Black Dawah Network Launches National Dawah Campaign in New-Orleans, Louisiana


The Black Dawah Network (BDN) launched a National Dawah Campaign, October 15, 2020 to reignite the spirit of Islam in Black America.  Members hosted an Islamic Outreach event in the Uptown section of New Orleans. Inspired by the Islamic tradition of moral upliftment, the Black Dawah Network’s hood to hood dawah program sent formerly incarcerated African-American reverts to Islam back to their communities and other neighborhoods hardest hit by structural racism to promote the beauty of Islam.   The Muslims warn the hood on the traps that the system of white supremacy sets up for Black men and women in the hood and give Qu’rans and Malcolm X autobiographies to those interested in learning more about Islam.


Malcolm X once said “In the ghettos the white man has built for us, he has forced us to not aspire to greater things, but to view everyday living as survival.”  He found Islam and it transformed his life.  That transformation motivated Siddiq Shahid to get involved with BDN and  organize the dawah event. He describes his younger self as being “wild and out of control.”  That landed himself not only in prison but in the hole.  When he was released from the hole, an older, wiser African-American Muslim prisoner began to mentor him.  This led to Shahid being around the Muslims.  He was around them so much that one day, the prison was serving pork but had another line for the Muslims to have non-pork food. He avoided the line for the pork and decided instead to go to the line for the Muslims. Soon after, he decided to take his shahada and join the ranks of the Muslims. Giving dawah in the community helps keep him on the straight path.






Why New-Orleans? 


The Louisiana has the highest incarceration rate in the world. Black men are overrepresented within Lousania’s prisons.   While Black males from 15 to 84 represent only 26% of New-Orleans total population, they constitute 81% of people in jail. African-Americans make up 67% of the New Orleans population but constitute 85% of the people living below the poverty line.  Legendary New-Orleans Rapper Lil Wayne once said “Stuck in the hood like they put cement on us.” As early as 1937, a racial caste system would be enforced by the New Orleans Housing Authority who explicitly established segregated housing for African-Americans. African-Americans were  intentionally placed in areas most susceptible to flooding.  In the mid 1950s, the New Orleans Housing Authority established over 7000 segregated public housing units for Blacks which were often placed near chemical waste dumps to ensure that Black people breathed in polluted air.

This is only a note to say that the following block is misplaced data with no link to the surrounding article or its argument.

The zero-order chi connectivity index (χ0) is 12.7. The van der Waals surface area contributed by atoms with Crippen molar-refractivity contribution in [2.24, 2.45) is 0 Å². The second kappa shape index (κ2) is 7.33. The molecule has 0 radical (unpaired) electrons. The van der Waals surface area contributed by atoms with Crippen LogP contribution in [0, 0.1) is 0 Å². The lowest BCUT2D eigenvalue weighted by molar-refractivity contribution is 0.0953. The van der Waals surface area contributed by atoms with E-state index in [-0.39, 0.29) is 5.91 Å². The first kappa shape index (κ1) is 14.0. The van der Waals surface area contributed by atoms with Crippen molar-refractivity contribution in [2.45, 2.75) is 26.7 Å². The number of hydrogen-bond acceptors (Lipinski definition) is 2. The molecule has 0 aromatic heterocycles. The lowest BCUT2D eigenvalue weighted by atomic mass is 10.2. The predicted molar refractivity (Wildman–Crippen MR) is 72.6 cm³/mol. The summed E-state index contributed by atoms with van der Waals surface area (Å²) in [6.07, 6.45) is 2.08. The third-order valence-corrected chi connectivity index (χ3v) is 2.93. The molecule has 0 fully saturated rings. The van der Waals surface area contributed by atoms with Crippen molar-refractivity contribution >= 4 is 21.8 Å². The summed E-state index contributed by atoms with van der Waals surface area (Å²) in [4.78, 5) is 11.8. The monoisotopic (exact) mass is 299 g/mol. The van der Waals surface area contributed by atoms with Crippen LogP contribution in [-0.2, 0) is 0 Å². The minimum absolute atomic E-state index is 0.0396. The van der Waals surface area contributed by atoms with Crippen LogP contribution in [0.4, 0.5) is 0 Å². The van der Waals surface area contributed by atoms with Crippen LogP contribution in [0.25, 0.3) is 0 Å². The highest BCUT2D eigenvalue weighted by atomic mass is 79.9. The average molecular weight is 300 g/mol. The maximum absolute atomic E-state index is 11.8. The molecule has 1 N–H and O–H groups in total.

Decades later, Hurricane Katrina and the subsequent covid-19 dealt a significant blow to the standard of living of African-Americans in New-Orleans. African-American homeowners were three times as likely as whites to have their homes destroyed not as a result of chance but deliberate housing policies that restricted African-American housing opportunities to areas closer to areas susceptible to flooding. 


                                                                                                                   The Muslims are Here! 


                                      The day started with Shahid Siddiqi and his team in the community of upton, New Orleans.  They gave Dawah to all who would stop and listen.  They gave out Qur’ans and copies of the Autobiography of Malcolm X.  The team reported that the residents were very humble, receptive, and eager to learn more about Islam.  One brother went into the corner store with his Autobiography of Malcolm X, others there wanted to know where he had acquired it.  He directed them to brother Shahid Siddiqi.  Siddiqui said he was honored to tell the brothers about the beautiful religion of Islam and how it could transform lives and communities.


BDN National Dawah Coordinator Qasim Shabazz said, “We have a responsibility as Black Muslims to bring Islam to our people.  It has the answers to address the needs of our people.” 

Black Dawah Network was founded by Hakeem Muhammad in 2019. He is a public defender in Malcolm X’s former Roxbury community and through scholarship works to defend African-American political dissent and political thought.

Donate here to help fund Islamic Outreach events in more Black Communities. 

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